Mr Stephen Rufus Chief Executive Officer said, “Council staff and local contractors, along with Emergency Services responded quickly and acted to restrict access to roads and respond to call outs for assistance. The assistance of neighbouring Councils was greatly appreciated”.

Community behaviour during flood events

During the event Council staff, emergency responders and local contractors were disappointed to see a small number of community members disregarding directions to avoid contact with floodwaters. There were properties within millimetres of inundation that were being impacted by bow waves generated by vehicles that continued to drive at pace through floodwaters. Floodwaters typically contain pollutants including pathogens from overflowing sewage systems. Unnecessary primary contact should not occur as there are serious potential health consequences. Council recommend that commercial trade by flooded premises should cease as soon as practical and members of the public are requested to stay out of floodwaters. Stormwater pit lids were lifting off through pressure and suction draughts created under floodwaters could result in serious accidents.

Health warnings, clean-up and recovery

As the event now moves towards the clean-up and recovery stage, Council urges all members of the community to remain vigilant in terms of health and hygiene.

Floodwater can be contaminated by sewage from overflowing sewers or septic systems. As a precaution, all items exposed to flood water including cars, clothing, food and other materials should be treated as contaminated.

Sandbags used during the flood should also be treated as contaminated as well as all other materials used during the clean-up such as mops and buckets. Where sandbags have been used, community members are advised to tip the sand from the bags onto their garden and then place the hessian bag in their waste bin as they will need to go to landfill.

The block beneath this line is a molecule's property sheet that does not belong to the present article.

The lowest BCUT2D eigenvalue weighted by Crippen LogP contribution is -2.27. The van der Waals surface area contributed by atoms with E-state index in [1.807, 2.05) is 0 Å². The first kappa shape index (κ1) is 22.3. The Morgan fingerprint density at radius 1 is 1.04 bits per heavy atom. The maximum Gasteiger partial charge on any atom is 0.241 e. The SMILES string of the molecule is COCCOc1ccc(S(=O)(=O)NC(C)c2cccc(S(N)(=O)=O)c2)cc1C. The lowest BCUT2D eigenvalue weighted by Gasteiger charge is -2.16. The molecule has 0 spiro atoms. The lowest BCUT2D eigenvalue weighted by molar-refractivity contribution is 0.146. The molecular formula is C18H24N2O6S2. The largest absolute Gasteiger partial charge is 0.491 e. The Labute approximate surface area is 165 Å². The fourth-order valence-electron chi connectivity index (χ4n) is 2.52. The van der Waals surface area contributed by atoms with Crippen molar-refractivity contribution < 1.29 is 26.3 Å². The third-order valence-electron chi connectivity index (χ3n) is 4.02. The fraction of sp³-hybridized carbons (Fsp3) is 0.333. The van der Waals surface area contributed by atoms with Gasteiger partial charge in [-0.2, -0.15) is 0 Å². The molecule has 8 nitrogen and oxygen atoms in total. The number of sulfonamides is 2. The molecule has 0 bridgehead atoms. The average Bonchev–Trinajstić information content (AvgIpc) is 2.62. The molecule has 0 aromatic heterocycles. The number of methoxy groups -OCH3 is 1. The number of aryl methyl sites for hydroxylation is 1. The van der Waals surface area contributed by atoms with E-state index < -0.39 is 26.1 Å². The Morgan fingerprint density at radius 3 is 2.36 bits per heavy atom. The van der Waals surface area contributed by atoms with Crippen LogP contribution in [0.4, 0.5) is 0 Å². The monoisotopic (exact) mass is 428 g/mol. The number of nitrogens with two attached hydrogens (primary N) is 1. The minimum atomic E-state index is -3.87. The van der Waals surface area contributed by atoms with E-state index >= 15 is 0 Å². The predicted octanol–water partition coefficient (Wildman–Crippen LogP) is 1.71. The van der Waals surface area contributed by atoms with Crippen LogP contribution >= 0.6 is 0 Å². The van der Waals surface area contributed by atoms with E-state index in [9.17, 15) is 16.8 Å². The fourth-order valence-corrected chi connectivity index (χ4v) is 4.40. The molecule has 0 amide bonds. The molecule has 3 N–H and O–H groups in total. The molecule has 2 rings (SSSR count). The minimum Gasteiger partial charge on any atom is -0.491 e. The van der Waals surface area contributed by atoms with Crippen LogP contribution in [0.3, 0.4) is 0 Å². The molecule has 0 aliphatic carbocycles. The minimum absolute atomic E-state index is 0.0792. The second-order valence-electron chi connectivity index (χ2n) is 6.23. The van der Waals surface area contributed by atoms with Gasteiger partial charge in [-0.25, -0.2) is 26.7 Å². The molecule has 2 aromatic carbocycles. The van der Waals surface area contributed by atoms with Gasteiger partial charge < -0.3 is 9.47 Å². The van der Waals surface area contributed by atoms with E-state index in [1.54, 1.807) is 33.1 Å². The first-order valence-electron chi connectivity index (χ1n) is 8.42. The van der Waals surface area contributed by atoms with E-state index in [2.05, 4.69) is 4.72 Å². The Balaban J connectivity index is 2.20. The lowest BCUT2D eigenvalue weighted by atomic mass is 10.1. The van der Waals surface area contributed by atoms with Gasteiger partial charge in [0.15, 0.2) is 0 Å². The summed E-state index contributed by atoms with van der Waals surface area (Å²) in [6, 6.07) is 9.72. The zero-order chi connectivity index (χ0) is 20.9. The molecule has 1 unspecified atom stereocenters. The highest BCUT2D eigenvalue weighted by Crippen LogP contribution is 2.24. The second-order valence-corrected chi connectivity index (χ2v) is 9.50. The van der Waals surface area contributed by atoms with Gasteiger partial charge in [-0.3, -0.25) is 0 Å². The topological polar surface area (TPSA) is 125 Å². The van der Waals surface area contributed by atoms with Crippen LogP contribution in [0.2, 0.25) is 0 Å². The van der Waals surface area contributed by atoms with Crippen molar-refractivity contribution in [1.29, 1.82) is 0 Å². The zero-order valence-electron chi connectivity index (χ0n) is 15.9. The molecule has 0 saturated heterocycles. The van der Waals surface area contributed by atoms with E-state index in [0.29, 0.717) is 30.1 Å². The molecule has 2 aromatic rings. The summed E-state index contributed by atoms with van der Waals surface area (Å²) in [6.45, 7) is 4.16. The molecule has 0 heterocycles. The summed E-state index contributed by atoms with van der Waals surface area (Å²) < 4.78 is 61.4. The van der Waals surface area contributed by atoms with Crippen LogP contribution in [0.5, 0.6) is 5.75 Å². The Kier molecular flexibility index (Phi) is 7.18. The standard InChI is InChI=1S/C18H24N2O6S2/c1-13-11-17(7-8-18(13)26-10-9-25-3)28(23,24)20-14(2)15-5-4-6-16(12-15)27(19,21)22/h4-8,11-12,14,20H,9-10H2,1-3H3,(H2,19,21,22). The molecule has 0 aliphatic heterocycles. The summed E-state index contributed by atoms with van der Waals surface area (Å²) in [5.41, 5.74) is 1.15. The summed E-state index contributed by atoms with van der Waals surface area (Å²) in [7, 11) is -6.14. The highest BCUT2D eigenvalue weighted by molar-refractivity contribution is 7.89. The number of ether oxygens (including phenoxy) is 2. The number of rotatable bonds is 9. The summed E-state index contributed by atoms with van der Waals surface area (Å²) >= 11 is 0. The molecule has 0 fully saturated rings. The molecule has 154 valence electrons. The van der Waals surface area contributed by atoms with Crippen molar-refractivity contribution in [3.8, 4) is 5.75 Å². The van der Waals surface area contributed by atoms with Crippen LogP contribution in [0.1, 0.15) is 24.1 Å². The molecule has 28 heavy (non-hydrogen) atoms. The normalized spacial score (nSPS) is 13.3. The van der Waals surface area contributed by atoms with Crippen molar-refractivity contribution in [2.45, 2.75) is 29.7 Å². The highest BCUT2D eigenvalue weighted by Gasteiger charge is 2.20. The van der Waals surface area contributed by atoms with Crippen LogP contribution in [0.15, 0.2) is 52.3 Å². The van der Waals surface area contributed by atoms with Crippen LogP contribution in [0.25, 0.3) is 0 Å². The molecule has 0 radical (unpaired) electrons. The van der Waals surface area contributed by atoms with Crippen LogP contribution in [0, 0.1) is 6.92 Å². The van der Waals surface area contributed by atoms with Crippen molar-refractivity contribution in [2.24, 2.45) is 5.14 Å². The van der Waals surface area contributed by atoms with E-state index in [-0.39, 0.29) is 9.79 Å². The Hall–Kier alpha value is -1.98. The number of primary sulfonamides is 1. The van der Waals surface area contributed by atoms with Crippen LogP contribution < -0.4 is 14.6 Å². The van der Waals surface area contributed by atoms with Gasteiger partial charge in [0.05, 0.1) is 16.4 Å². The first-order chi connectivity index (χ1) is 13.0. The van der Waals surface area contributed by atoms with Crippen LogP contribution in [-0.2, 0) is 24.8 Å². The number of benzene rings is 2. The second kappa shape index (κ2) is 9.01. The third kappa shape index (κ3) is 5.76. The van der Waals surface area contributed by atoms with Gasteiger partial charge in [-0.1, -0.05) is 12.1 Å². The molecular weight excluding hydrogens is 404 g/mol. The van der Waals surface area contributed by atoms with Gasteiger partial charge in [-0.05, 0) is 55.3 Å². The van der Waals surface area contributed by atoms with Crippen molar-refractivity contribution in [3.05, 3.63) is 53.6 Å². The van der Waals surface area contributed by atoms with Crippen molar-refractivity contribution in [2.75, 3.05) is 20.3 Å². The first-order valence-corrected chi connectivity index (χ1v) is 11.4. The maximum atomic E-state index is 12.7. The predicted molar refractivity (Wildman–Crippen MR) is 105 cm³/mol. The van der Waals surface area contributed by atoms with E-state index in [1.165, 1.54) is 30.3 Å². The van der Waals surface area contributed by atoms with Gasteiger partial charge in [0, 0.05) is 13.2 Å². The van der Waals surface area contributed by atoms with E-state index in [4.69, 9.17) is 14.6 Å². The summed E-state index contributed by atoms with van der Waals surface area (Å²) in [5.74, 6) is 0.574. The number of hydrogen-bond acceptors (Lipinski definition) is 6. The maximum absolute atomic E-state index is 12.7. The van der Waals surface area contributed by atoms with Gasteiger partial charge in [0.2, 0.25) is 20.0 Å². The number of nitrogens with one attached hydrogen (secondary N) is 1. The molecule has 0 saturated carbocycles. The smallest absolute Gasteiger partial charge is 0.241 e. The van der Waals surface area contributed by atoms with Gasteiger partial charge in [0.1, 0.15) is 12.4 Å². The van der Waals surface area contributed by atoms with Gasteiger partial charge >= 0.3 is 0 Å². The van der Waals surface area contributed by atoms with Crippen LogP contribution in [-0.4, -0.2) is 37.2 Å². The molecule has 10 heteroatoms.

Friday’s record storm event has also impacted the marine and beach environment.

The water quality in Boston and Proper Bays will be impacted by stormwater leaving discoloured and contaminated water and silt, especially around drain outfalls.

SA Health has advised that due to the unprecedented nature of this event people should not swim in discoloured or murky water and to avoid swimming after rain events for 72 hours. The water can contain germs that cause gastrointestinal illnesses. Please avoid contact with stormwater drainage outfalls until coastal rectification works can be undertaken, they are a safety hazard.

Council’s Environmental Health Officers will be visiting food and flood affected businesses over the coming days to emphasise the importance of hygiene practices after a flood event and to assist the community with any public health related queries.

More information

Anyone that has suffered damage to their house or contents are encouraged to contact their insurance provider in the first instance.

If you need emergency flood assistance, call the SES on 132 500. For life-threatening emergencies, call Triple Zero (000). For information on what to do after a flood event visit

Statistics on the number of flood affected properties and infrastructure assets are still being collected and collated.

All media enquiries to be directed to the undersigned on 8621 2325 or via email

Stephen Rufus

Chief Executive Officer

Release Date:     3rd February 2020

Updated 4 February 2020 to correct SES information